If you are new to the concept of “off-label” prescriptions, you are not alone. When many people first hear the term, they equate it with a generic prescription. However, the two concepts could not be more different.
What is an “Off-Label” Prescription?
The term “off-label” refers to a doctor’s prescription that does not align with the FDA-approved use of a medication. Before manufacturers put new drugs on the market, they have to submit to review – and in many cases independent testing – in order to get FDA approval. But, even when a medication has been “approved,” that approval is only for a specific medical use. In other words, while a medication may be FDA-approved for certain uses, it will not be approved for others.
However, this does not stop doctors from prescribing unapproved uses of approved medications. The most common forms of off-label prescriptions include:
- Prescribing an unapproved dosage of an FDA-approved medication,
- Prescribing an approved medication to a patient who would not normally be a candidate for use, and
- Prescribing a drug to treat a condition not covered by the drug’s FDA approval.
Doctors may provide off-label prescriptions for a variety of different reasons. For example, off-label prescriptions are commonly used where:
- A new drug with significant benefits has been invented and doctors do not want to wait for the FDA approval before helping their patients,
- A new use has been discovered but the drug manufacturer is unwilling to bear the expense of seeking another FDA approval, or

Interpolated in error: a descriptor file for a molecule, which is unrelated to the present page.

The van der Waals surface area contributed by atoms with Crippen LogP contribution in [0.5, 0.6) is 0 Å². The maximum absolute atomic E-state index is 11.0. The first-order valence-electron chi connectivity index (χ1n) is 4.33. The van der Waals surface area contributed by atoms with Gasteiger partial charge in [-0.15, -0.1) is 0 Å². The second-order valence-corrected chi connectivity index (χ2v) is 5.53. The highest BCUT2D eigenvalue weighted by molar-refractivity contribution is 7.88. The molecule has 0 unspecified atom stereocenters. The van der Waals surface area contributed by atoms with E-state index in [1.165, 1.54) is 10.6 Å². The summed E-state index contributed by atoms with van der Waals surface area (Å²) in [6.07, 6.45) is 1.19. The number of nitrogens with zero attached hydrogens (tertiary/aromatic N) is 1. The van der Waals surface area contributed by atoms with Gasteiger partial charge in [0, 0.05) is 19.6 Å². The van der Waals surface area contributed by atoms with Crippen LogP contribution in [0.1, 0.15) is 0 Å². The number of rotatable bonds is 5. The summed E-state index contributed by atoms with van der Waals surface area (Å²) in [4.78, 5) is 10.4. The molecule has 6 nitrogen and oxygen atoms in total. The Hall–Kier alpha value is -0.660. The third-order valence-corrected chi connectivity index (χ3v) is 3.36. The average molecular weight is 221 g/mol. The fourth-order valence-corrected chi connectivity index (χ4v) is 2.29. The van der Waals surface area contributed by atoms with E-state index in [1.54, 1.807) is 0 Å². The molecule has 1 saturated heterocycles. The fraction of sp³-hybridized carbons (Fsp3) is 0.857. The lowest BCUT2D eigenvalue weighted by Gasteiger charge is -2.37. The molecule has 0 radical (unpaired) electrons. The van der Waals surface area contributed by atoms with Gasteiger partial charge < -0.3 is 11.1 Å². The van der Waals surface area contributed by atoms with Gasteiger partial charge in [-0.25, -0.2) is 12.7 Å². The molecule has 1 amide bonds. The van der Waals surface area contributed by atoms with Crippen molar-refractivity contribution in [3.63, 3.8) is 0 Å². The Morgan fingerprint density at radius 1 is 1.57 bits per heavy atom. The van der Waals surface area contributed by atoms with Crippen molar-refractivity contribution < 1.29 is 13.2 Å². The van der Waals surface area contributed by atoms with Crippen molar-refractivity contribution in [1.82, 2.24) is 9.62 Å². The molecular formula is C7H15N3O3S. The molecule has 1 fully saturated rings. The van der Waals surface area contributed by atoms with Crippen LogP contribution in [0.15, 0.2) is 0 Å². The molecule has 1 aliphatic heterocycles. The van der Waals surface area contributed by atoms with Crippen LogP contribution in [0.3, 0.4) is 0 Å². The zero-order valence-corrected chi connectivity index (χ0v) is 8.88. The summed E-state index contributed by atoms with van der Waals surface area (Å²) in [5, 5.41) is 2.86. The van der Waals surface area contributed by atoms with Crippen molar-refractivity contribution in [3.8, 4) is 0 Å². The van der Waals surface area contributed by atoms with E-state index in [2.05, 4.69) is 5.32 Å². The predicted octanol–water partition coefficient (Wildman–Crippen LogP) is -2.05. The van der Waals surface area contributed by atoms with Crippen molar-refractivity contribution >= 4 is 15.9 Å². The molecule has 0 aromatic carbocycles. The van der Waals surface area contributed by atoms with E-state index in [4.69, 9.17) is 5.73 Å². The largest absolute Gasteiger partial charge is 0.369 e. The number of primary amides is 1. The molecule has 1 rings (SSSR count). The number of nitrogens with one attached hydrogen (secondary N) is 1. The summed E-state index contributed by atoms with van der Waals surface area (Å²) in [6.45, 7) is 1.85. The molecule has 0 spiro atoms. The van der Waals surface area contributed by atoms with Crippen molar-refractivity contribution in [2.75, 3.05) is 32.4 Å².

- Medications have not been approved for use with certain patients (such as pregnant women and young children), even though those patients could benefit from a prescription.
Is Providing Off-Label Prescriptions a Form of Medical Malpractice?
Off-label prescriptions can have legitimate uses, and providing an off-label prescription is not in and of itself improper. However, doctors need to be careful when prescribing medications for unapproved purposes. If they fail to meet the standard of care – and their patients suffer as a result – they can be held liable for medical malpractice.
Are Drug Manufacturers Liable for Off-Label Prescriptions?
Similarly, drug manufacturers are not necessarily liable for illnesses and other complications caused by off-label prescriptions. For example, consider a situation where a manufacturer gets an FDA approval and packages its drugs properly. If a doctor then provides an off-label prescription, this is generally going to be considered beyond the manufacturer’s control.
However, the key here is proper packaging. If a manufacturer markets its drugs for off-label prescriptions, or if it fails to provide warnings about known risks of off-label uses, these are both situations where victims of dangerous drugs may be able to sue the manufacturer as well.